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The Good Soldier Svejk
by Jaroslav Hasek

Field-Tested by Tobias Seamon

in Cesky Krumlov, Czech Republic

I read The Good Soldier Svejk in the Czech Republic, in the southern Bohemian town of Cesky Krumlov. Written, but never completed, by Jaroslav Hasek — a drunk, a roustabout, a wanderer, and at times a full and eager accomplice of Gypsy con artistries — Svejk is a comedic odyssey set in the midst of the First World War. The good soldier, Svejk, is anything but. A genial ne’er-do-well, Svejk does any and all he can to avoid actually arriving at the front: missing trains, deliberately misunderstanding orders, dodging blockhead officers, anything at all to keep himself safe and undermine as much as possible the equally blockheaded war efforts. At the time, the Czech peoples were under the rule of the Habsburg Empire, had little to no urge to fight for their gilded masters in Vienna, and “Svejkism” became a kind of term for the Czech’s passive-aggressive resistance.

I was in the middle of the book, reading and eating supper in a restaurant in Krumlov, when a German woman and man in their late-fifties sat next to me at the long table. The woman asked me what I was reading, I showed her the book, and she murmured the name “Svejk” with a small frown; understandable considering Hasek portrayed most Germans as screaming, moronic martinets.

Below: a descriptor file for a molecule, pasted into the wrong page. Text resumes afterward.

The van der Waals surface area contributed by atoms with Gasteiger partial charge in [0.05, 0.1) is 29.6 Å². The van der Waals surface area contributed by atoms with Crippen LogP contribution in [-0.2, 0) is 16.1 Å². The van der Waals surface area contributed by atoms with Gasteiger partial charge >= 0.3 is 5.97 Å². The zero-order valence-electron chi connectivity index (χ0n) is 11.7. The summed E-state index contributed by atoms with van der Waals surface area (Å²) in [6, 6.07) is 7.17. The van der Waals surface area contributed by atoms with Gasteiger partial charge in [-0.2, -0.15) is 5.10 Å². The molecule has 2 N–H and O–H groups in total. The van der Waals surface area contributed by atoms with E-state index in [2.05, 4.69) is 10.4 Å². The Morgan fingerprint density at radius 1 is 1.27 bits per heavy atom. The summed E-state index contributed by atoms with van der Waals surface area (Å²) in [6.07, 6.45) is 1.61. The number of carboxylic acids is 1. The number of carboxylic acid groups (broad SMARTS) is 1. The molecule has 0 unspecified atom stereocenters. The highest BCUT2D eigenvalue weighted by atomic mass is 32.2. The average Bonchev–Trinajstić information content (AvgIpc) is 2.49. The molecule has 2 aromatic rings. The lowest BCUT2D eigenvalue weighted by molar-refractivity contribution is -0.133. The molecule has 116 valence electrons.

The conversation between us at the table turned to classical music and we were off, as the woman began to buy one shot after another of some kind of greenish, Polish liquor with little weeds in the bottle. Around six or seven shots later, and seeing the rings on both of their fingers, I asked how long the couple had been married. They smiled slightly and said they were not married, not to each other, but met one weekend a year in Cesky Krumlov to be together. The gentleman told me it was one of the few places he felt good being with her, as he was a retired officer of the Stasi, the East German secret police during the Communist years, and still believed he might be watched or tattled on to his wife by his former superiors. When we finally rose from the drinking marathon, the poor old man collapsed to the floor, and though I was hardly in better shape, I was able to help him to his feet. Then the woman signed my copy of the The Good Soldier Svejk, inscribing, “I love you,” at the bottom of the front page. The former security officer and his mistress reeled into the evening, and hammered on the good graces of the German officer corps, I staggered.

Tobias Seamon is author of the novel, The Magician's Study, and Loosestrife Along the River Styx, a poetry chapbook. He recently wrote and directed the short film, Amerikan Partizan, which premiered at the 2007 Edwood Filmfest. He also is a regular contributor to The Morning News.

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